Community Partnerships Strengthen Learner Success

Posted on March 5, 2015
By KCELT Team

The end of February presented several events that raised Kirkwood and the community’s awareness of issues our minority students and their families face.

Poster advertising the Cedar Rapids & Linn County positive dialogue

On Saturday, February 21st, a positive dialogue about law enforcement and community relations was hosted at Kennedy High School in Cedar Rapids.  Several Kirkwood faculty, including Juanita Limas and Chris Cronbaugh, attended along with KCELT instructional designer, Jeremy Slagoski.  We learned that, in order to improve the conditions of our minority students, we need to develop community leaders within our Black and Latino (student) populations.  Click here to read highlights from the #ncldialogue Twitter feed about the event.

Promotional sign for Being Black at Iowa

On the following Wednesday, February 25th, the University of Iowa hosted a lecture by Ta-Nehisi Coates at The Englert Theatre in Iowa City.  This was followed by an engaging community discussion about Being Black at Iowa.  Kirkwood faculty, who are currently participating in KCELT’s reading circle of Whistling Vivaldi: How Stereotypes Affect Us and What We Can do, attended to learn more about the Black experience at the University of Iowa and the Iowa City community.  We found some similarities with the University in regards to retaining African-American students.  Click here to read some highlights from the #BlackatIowa Twitter feed.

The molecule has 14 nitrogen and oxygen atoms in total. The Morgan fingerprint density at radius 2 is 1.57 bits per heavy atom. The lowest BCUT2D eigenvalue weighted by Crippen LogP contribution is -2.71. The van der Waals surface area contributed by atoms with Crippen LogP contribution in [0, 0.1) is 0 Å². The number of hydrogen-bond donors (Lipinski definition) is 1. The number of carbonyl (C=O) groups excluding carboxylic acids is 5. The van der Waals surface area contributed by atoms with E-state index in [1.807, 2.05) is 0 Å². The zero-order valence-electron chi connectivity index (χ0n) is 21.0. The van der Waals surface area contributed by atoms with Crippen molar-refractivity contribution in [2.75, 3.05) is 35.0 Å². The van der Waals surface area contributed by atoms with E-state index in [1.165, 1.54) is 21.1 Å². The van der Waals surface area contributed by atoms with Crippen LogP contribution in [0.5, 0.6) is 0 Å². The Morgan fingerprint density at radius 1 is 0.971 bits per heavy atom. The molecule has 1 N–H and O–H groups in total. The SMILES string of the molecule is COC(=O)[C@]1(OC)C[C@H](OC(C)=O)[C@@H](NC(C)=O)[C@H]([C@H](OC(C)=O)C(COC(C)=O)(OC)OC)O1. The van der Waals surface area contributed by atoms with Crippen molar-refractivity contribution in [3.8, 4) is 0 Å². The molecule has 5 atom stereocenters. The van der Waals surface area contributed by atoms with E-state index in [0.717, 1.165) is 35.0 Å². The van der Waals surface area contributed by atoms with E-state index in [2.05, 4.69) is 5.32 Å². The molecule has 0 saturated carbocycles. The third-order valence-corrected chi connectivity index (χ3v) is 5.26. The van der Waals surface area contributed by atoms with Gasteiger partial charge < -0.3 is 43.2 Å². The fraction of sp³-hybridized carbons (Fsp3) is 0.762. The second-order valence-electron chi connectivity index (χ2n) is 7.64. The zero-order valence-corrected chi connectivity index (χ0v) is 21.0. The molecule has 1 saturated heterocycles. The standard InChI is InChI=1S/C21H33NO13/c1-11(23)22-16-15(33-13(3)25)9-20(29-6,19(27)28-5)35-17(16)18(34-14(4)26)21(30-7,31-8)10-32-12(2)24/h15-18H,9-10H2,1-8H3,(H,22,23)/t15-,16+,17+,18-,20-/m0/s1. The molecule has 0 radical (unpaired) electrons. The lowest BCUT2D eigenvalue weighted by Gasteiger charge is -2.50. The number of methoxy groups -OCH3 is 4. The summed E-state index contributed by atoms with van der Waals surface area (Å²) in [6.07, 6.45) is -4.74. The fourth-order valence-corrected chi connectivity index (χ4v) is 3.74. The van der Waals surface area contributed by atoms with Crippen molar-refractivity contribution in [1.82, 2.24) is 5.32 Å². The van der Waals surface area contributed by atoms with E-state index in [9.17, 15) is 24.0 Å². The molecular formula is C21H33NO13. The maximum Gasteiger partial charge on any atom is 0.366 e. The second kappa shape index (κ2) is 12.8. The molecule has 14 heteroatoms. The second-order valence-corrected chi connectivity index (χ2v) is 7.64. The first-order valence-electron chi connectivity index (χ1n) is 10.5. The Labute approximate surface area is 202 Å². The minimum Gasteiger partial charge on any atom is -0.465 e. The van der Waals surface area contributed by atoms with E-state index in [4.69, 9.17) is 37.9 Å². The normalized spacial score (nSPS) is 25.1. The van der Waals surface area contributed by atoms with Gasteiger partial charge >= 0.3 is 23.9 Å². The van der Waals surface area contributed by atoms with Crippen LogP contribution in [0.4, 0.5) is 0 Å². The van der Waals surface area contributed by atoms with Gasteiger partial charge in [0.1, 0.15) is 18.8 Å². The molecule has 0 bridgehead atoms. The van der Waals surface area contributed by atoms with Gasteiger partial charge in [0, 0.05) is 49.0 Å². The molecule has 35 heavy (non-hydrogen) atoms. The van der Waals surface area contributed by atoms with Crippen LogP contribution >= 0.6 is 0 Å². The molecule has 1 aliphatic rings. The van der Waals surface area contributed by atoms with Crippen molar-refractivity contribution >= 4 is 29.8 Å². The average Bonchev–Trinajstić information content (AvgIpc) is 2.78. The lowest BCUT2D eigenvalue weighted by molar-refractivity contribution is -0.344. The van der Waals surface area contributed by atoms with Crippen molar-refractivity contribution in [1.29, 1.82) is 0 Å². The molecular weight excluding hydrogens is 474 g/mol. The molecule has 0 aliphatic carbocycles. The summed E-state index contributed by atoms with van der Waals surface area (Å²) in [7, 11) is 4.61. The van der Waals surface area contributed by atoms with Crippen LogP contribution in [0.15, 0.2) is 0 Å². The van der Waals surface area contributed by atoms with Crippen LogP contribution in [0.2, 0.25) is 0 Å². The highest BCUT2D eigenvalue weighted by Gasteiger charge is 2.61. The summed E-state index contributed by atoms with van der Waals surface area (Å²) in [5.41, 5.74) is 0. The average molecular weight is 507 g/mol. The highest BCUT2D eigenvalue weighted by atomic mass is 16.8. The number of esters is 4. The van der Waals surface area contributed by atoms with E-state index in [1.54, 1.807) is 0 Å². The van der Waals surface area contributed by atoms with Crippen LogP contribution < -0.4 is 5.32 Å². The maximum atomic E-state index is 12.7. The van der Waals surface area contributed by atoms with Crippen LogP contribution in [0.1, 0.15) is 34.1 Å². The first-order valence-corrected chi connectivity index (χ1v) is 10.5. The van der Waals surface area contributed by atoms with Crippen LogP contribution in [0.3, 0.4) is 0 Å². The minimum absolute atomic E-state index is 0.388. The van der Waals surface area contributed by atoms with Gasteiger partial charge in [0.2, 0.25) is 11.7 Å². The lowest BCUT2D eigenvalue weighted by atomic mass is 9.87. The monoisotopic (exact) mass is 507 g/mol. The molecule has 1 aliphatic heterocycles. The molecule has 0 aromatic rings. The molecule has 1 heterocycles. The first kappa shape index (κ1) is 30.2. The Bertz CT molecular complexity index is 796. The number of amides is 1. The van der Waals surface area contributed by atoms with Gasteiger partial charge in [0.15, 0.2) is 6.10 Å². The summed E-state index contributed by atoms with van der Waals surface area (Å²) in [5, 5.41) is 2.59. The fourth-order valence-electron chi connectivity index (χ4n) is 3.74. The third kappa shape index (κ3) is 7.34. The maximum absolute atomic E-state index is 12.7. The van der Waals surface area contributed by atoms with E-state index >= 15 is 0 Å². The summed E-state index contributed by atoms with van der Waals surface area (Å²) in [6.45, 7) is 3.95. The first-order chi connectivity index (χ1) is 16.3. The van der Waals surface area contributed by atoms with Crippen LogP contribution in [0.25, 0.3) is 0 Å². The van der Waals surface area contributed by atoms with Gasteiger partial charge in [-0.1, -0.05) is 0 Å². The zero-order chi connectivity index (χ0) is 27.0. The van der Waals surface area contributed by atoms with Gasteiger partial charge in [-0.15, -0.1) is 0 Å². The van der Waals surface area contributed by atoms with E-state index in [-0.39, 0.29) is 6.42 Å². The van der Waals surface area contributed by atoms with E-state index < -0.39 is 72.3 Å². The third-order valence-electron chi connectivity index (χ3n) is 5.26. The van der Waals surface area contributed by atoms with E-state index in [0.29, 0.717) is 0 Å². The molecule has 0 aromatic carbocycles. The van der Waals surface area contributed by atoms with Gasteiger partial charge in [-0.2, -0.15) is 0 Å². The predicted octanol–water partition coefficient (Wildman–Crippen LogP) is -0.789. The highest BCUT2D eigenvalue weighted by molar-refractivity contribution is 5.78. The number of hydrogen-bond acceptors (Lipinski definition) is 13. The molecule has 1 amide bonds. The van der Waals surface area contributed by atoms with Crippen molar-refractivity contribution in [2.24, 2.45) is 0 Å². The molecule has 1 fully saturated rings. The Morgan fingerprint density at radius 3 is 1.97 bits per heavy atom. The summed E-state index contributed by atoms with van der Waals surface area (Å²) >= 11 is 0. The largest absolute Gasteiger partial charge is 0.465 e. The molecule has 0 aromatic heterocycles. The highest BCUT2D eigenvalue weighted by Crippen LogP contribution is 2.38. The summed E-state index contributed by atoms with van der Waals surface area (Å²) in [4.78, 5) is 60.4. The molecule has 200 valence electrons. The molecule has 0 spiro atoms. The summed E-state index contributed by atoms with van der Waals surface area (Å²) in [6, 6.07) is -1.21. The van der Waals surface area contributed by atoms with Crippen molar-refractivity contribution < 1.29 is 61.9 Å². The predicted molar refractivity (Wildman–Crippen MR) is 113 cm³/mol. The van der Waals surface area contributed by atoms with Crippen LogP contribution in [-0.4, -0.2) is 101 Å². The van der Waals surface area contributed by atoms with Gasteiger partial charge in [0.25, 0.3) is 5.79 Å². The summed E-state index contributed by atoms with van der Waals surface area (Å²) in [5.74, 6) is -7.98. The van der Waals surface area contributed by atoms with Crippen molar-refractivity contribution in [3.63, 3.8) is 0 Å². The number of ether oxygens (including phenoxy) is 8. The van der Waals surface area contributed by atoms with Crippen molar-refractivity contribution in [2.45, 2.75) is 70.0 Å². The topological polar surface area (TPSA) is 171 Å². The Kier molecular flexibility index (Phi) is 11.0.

Solutions for Improved Student Success KCELT learned about the first event through a new partnership with the Cedar Rapids Civil Right Commission, primarily with LaSheila Yates.  We shared with her our data as shown below, plus our 3% graduation rate of our African-American students versus the 23% overall as Cort Iverson mentioned in a previous post.  

Through the stories our faculty have shared, we have learned that we lose many of our African-American students within the first month of classes.  This baffles our group of faculty committed to diversity, inclusion, and intercultural competence.  Our talks with LaSheila and our participation in the Cedar Rapids and Iowa City events have made it clear that we must reach out to our minority students as soon as possible to help them feel welcome and supported by our staff and faculty, a population with a lower proportion of people like them.

We are currently working with LaSheila and building community connections with Diversity Focus, the Cedar Rapids Community Schools, the University of Iowa Diversity Offices, and the Nu Chi Lambda chapter of the Alpha Phi Alpha Fraternity to develop solutions to improve the success of all of our students.

Are you interested in helping our ethnic and racial minority students succeed at Kirkwood?  Have you found success in meeting the needs of our minority students in your class?  If so, please contact us and share your stories.

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